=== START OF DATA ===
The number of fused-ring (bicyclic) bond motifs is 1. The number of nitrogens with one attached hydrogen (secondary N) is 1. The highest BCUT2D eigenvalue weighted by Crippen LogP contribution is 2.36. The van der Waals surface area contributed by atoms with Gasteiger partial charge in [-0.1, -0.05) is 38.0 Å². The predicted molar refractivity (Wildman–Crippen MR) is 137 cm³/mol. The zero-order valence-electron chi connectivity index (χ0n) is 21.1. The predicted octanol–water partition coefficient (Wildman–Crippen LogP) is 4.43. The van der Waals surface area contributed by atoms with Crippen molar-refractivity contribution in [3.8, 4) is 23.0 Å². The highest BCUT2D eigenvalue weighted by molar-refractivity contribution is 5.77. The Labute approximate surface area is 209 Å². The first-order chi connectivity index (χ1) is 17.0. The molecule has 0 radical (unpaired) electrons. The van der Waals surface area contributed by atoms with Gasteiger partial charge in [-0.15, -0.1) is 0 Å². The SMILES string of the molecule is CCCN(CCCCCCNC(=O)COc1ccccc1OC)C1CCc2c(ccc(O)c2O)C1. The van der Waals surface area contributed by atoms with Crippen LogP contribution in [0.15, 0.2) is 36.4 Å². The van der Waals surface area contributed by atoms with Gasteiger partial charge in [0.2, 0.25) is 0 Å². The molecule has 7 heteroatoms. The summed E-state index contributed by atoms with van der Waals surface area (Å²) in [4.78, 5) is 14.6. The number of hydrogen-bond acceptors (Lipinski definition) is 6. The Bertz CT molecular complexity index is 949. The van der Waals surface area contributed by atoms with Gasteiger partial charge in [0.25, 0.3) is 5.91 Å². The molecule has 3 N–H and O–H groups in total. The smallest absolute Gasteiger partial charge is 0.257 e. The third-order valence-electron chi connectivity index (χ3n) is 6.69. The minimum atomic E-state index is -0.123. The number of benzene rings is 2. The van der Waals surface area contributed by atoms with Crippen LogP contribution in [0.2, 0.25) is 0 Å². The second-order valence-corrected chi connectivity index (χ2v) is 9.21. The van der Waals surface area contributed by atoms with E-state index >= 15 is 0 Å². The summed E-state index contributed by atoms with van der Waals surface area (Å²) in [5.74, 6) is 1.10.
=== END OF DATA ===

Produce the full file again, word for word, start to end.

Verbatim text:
The number of fused-ring (bicyclic) bond motifs is 1. The number of nitrogens with one attached hydrogen (secondary N) is 1. The highest BCUT2D eigenvalue weighted by Crippen LogP contribution is 2.36. The van der Waals surface area contributed by atoms with Gasteiger partial charge in [-0.1, -0.05) is 38.0 Å². The predicted molar refractivity (Wildman–Crippen MR) is 137 cm³/mol. The zero-order valence-electron chi connectivity index (χ0n) is 21.1. The predicted octanol–water partition coefficient (Wildman–Crippen LogP) is 4.43. The van der Waals surface area contributed by atoms with Crippen molar-refractivity contribution in [3.8, 4) is 23.0 Å². The highest BCUT2D eigenvalue weighted by molar-refractivity contribution is 5.77. The Labute approximate surface area is 209 Å². The first-order chi connectivity index (χ1) is 17.0. The molecule has 0 radical (unpaired) electrons. The van der Waals surface area contributed by atoms with Gasteiger partial charge in [-0.15, -0.1) is 0 Å². The SMILES string of the molecule is CCCN(CCCCCCNC(=O)COc1ccccc1OC)C1CCc2c(ccc(O)c2O)C1. The van der Waals surface area contributed by atoms with Crippen LogP contribution in [0.15, 0.2) is 36.4 Å². The van der Waals surface area contributed by atoms with Gasteiger partial charge in [0.2, 0.25) is 0 Å². The molecule has 7 heteroatoms. The summed E-state index contributed by atoms with van der Waals surface area (Å²) in [4.78, 5) is 14.6. The number of hydrogen-bond acceptors (Lipinski definition) is 6. The Bertz CT molecular complexity index is 949. The van der Waals surface area contributed by atoms with Gasteiger partial charge in [0.25, 0.3) is 5.91 Å². The molecule has 3 N–H and O–H groups in total. The smallest absolute Gasteiger partial charge is 0.257 e. The third-order valence-electron chi connectivity index (χ3n) is 6.69. The minimum atomic E-state index is -0.123. The number of benzene rings is 2. The van der Waals surface area contributed by atoms with Crippen LogP contribution in [0.2, 0.25) is 0 Å². The second-order valence-corrected chi connectivity index (χ2v) is 9.21. The van der Waals surface area contributed by atoms with E-state index >= 15 is 0 Å². The summed E-state index contributed by atoms with van der Waals surface area (Å²) in [5.74, 6) is 1.10.